Figure 2. Zinc Finger Nucleases

A Zinc Finger Array is a modular assembly of three ‘fingers’ of DNA each of which code a protein that binds a specific three base pair sequence on target DNA. The finger array is fused to a FokI nuclease. When used in conjunction with a second Zinc Finger/FokI nuclease designed for the opposite strand, the zinc finger nucleases can be used to target specific sequences in the plant genome. The FokI nuclease cleaves as a dimer and when the two FokI domains come together over the spacer sequence, a DSB is created. (Picture from Urnov et al., 2005, Nature 435: 646-651)

Figure 3. Transcription Activator-like Effector Nucleases

TALENs are DNA binding proteins produced by plant pathogenic Xanthomonas bacteria. Their DNA sequence specificity is determined by a central domain of tandem 33-35 amino acid repeats. In each repeat the amino acids in positions 12 and 13 specify a target base (a). Most TAL effectors have 12 to 27 repeats. TAL effectors can therefore be designed to bind to specific DNA sequences (b). The TAL effectors are fused to FokI nuclease to create DSB as described for Zinc Finger Nucleases. (Picture from Cermak et al., 2011, NAR 39: 1-11)

3. The cisgenesis concept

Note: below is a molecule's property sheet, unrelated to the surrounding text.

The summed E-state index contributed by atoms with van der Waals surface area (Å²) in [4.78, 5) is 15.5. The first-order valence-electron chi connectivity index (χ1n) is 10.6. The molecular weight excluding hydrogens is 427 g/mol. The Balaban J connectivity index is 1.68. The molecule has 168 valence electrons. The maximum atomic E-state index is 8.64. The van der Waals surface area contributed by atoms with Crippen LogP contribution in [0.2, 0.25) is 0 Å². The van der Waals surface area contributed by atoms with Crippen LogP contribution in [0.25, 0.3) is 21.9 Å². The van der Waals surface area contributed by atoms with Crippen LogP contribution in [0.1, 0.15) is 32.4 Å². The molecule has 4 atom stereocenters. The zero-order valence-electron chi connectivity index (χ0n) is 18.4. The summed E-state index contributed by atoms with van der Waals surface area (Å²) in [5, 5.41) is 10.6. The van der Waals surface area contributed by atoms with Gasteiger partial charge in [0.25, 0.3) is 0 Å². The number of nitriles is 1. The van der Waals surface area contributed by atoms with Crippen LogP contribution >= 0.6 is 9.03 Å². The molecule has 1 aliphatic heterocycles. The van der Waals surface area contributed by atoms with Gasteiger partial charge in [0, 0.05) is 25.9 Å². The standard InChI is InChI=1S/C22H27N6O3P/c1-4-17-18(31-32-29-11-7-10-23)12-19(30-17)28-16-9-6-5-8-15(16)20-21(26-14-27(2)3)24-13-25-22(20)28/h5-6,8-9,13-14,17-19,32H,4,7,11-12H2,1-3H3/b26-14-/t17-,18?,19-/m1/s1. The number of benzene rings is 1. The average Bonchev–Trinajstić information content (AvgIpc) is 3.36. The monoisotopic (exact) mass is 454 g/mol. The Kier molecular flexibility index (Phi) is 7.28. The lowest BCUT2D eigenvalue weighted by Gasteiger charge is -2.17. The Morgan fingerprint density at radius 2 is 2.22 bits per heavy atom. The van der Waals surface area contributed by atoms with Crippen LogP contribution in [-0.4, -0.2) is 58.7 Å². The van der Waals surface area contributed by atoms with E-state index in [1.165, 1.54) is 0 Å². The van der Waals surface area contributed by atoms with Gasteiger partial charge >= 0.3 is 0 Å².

The new technologies will be developed to meet the requirements of the cisgenesis concept. Cisgenesis is a new transformation concept, which was developed with the aim of meeting the scepticism among the general public toward genetic modification (Schouten et al., 2006, EMBO Rep. 7, 750-753). The cisgenesis concept imply that the plants are transformed only with their own genetic materials or genetic material from closely related species capable of sexual hybridization. Furthermore, foreign sequences such as selection marker genes and vector-backbone sequences should be absent or eliminated from the primary transformants or its progeny (Figure 4). The gene pool exploited by cisgenesis is accordingly identical to the gene pool available for traditional breeding. Several surveys on the public opinion of cisgenesis in DK and EU have shown that cisgenic crops are acceptable by a larger percentage of the public than transgenic crops. Presently, we have successfully developed and implemented the cisgenesis concept in barley using a barley phytase gene as candidate gene. These plants are currently grown in field trials in Flakkebjerg.

Figure 4. Comparison of vector constructs for transgenesis and cisgenesis.

Vectors for transgenesis includes fragments from many different species. In vectors for cisgenesis the gene of interestis a complete copy of the endogenous gene including the promotor, introns and the terminator in normal sense orientation. The cisgenic vector constructs are designed either without selection marker or with the selection gene and the gene of interest flanked by their own T-DNA borders. In this way, unlinked integrations are possible, allowing for the segregation of the two genes in the next generation and selection of plants without the selection marker. The two left borders in the cisgenic construct should reduce the backbone transfer to the plant genome. The transformed plants have to be analysed for backbone integration and plants with backbone integration discarded.